18. Herrera B et al (2010) Global microRNA expression profiles in insulin target tissues in a spontaneous rat model of type 2 diabetes. Diabetologia 53:1099–1109CrossRefPubMedPubMedCentralGoogle Scholar
  19. Hindorff LA, Sethupathy P, Junkins HA, Ramos EM, Mehta JP, Collins FS, Manolio TA (2009) Potential etiologic and functional implications of genome-wide association loci for human diseases and traits. Proc Natl Acad Sci 106:9362–9367CrossRefPubMedPubMedCentralGoogle Scholar
  20. Kanehisa M, Goto S (2000) KEGG: Kyoto encyclopedia of genes and genomes. Nucleic Acids Res 28:27–30CrossRefPubMedPubMedCentralGoogle Scholar
  21. Kloosterman WP, Plasterk RH (2006) The diverse functions of microRNAs in animal development and disease. Dev Cell 11:441–450CrossRefPubMedGoogle Scholar
  22. Li J, Zhang Z (2013) miRNA regulatory variation in human evolution. Trends Genet 29:116–124CrossRefPubMedGoogle Scholar
  23. Li R, Zhang P, Barker LE, Chowdhury FM, Zhang X (2010) Cost-effectiveness of interventions to prevent and control diabetes mellitus: a systematic review. Diabetes care 33:1872–1894CrossRefPubMedPubMedCentralGoogle Scholar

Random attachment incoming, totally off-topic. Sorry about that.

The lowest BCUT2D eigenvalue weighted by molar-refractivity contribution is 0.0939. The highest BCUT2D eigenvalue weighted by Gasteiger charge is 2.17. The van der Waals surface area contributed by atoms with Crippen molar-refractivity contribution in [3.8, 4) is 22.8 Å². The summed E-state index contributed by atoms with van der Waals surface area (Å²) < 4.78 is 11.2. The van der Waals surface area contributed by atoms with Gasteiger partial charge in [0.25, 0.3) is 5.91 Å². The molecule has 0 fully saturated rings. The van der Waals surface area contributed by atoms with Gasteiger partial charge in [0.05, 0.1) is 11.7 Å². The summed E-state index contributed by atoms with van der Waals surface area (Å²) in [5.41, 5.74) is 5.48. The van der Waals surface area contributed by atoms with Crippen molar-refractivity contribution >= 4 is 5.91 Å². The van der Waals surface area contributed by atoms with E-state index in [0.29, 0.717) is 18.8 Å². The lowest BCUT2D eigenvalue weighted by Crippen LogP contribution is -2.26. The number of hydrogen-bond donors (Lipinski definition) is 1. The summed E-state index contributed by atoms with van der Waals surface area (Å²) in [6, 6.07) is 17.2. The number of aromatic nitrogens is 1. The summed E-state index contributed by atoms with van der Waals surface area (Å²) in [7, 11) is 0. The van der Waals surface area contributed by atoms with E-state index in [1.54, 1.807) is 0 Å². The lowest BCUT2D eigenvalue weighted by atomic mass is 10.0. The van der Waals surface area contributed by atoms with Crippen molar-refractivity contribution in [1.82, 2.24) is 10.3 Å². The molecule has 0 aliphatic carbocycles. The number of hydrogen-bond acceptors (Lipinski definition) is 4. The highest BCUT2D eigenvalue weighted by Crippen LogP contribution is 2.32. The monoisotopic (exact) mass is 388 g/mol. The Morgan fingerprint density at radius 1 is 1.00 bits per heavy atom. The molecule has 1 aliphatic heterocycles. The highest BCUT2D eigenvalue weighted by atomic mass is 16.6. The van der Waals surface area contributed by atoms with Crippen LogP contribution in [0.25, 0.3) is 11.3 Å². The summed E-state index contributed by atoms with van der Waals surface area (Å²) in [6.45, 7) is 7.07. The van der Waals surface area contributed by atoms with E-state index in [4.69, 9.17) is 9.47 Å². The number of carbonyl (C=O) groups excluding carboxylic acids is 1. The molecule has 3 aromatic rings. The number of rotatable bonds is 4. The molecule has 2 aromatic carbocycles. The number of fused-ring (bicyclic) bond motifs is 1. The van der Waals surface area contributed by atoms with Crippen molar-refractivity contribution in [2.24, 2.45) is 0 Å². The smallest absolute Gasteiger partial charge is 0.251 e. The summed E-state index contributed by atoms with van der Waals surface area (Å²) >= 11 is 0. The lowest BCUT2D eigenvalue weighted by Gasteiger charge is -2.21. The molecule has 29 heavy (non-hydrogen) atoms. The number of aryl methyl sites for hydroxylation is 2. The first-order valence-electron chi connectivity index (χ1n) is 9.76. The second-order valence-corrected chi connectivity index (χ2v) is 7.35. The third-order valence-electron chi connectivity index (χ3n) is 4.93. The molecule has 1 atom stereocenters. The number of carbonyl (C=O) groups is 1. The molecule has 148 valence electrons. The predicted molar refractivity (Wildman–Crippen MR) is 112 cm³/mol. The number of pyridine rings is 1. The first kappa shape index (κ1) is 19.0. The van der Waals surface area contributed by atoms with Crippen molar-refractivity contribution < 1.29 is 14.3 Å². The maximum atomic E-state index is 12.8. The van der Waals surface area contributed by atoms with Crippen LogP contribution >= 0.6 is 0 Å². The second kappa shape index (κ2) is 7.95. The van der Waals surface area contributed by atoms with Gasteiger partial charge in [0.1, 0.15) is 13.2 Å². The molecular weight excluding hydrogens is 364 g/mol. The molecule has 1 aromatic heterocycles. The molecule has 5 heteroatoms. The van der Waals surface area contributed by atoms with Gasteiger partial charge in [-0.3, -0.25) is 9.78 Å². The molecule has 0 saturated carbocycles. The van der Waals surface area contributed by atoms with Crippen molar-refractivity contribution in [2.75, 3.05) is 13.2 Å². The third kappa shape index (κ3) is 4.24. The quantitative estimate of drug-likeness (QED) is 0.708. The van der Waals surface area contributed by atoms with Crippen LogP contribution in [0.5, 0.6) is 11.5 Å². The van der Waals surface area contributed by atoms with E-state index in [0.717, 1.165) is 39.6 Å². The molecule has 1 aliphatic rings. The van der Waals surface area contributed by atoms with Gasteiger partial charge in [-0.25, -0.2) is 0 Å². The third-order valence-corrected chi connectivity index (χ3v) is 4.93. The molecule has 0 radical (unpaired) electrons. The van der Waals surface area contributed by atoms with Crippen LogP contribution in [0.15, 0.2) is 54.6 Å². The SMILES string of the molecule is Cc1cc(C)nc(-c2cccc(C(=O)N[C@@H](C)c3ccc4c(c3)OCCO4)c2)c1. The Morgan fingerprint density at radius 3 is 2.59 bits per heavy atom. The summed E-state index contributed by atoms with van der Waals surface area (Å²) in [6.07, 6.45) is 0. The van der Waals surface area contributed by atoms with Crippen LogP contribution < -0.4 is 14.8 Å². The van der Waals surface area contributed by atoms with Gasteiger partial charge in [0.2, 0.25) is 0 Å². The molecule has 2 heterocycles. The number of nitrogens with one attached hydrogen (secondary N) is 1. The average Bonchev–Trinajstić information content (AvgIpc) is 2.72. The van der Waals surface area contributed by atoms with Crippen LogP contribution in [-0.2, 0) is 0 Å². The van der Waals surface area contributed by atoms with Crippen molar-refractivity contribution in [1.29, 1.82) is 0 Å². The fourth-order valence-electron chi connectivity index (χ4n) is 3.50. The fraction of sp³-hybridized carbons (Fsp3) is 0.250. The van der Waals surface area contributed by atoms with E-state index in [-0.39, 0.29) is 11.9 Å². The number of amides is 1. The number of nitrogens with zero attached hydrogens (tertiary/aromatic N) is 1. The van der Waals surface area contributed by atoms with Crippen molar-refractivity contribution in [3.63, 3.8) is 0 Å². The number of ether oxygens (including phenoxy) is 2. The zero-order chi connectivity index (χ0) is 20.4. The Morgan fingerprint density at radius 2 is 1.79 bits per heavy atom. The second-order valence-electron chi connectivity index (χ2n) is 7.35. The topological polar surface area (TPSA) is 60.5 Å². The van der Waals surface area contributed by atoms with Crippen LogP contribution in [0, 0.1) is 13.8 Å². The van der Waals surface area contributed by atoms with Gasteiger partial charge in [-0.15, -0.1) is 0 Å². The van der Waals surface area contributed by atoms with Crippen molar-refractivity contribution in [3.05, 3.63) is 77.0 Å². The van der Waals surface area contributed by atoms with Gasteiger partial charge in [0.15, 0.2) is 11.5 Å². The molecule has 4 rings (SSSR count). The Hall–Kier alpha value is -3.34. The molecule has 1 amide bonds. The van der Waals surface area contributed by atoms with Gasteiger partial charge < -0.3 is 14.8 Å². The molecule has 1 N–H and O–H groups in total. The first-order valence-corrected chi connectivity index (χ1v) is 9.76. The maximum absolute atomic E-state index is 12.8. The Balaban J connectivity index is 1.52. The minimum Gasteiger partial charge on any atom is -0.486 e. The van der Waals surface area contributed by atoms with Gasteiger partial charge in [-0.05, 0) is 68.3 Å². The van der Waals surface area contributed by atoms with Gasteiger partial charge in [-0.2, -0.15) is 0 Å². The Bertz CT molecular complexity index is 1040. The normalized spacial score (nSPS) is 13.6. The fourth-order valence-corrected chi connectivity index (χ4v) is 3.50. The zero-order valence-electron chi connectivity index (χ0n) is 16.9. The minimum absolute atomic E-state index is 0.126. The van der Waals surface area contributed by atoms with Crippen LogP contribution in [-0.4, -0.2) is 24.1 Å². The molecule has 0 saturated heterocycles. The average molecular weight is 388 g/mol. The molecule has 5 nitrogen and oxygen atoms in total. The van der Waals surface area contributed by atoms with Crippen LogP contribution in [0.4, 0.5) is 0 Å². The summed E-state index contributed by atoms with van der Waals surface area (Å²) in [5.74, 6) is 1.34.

24. Lovis P et al (2008) Alterations in microRNA expression contribute to fatty acid–induced pancreatic β-cell dysfunction. Diabetes 57:2728–2736CrossRefPubMedPubMedCentralGoogle Scholar
  25. Lu J, Clark AG (2012) Impact of microRNA regulation on variation in human gene expression. Genome Res 22:1243–1254CrossRefPubMedPubMedCentralGoogle Scholar
  26. Madhyastha R, Madhyastha H, Nakajima Y, Omura S, Maruyama M (2012) MicroRNA signature in diabetic wound healing: promotive role of miR-21 in fibroblast migration. Int Wound J 9:355–361CrossRefPubMedGoogle Scholar
  27. Meola N, Gennarino VA, Banfi S (2009) microRNAs and genetic diseases. Pathogenetics 2:7CrossRefPubMedPubMedCentralGoogle Scholar
  28. Nesca V et al (2013) Identification of particular groups of microRNAs that positively or negatively impact on beta cell function in obese models of type 2 diabetes. Diabetologia 56:2203–2212CrossRefPubMedGoogle Scholar
  29. Nielsen LB et al (2012) Circulating levels of microRNA from children with newly diagnosed type 1 diabetes and healthy controls: evidence that miR-25 associates to residual beta-cell function and glycaemic control during disease progression. Exp Diabetes Res 2012:896362PubMedPubMedCentralGoogle Scholar
  30. Osipova J et al (2014) Diabetes-associated microRNAs in pediatric patients with type 1 diabetes mellitus: a cross-sectional cohort study. J Clin Endocrinol Metab 99:E1661–E1665CrossRefPubMedGoogle Scholar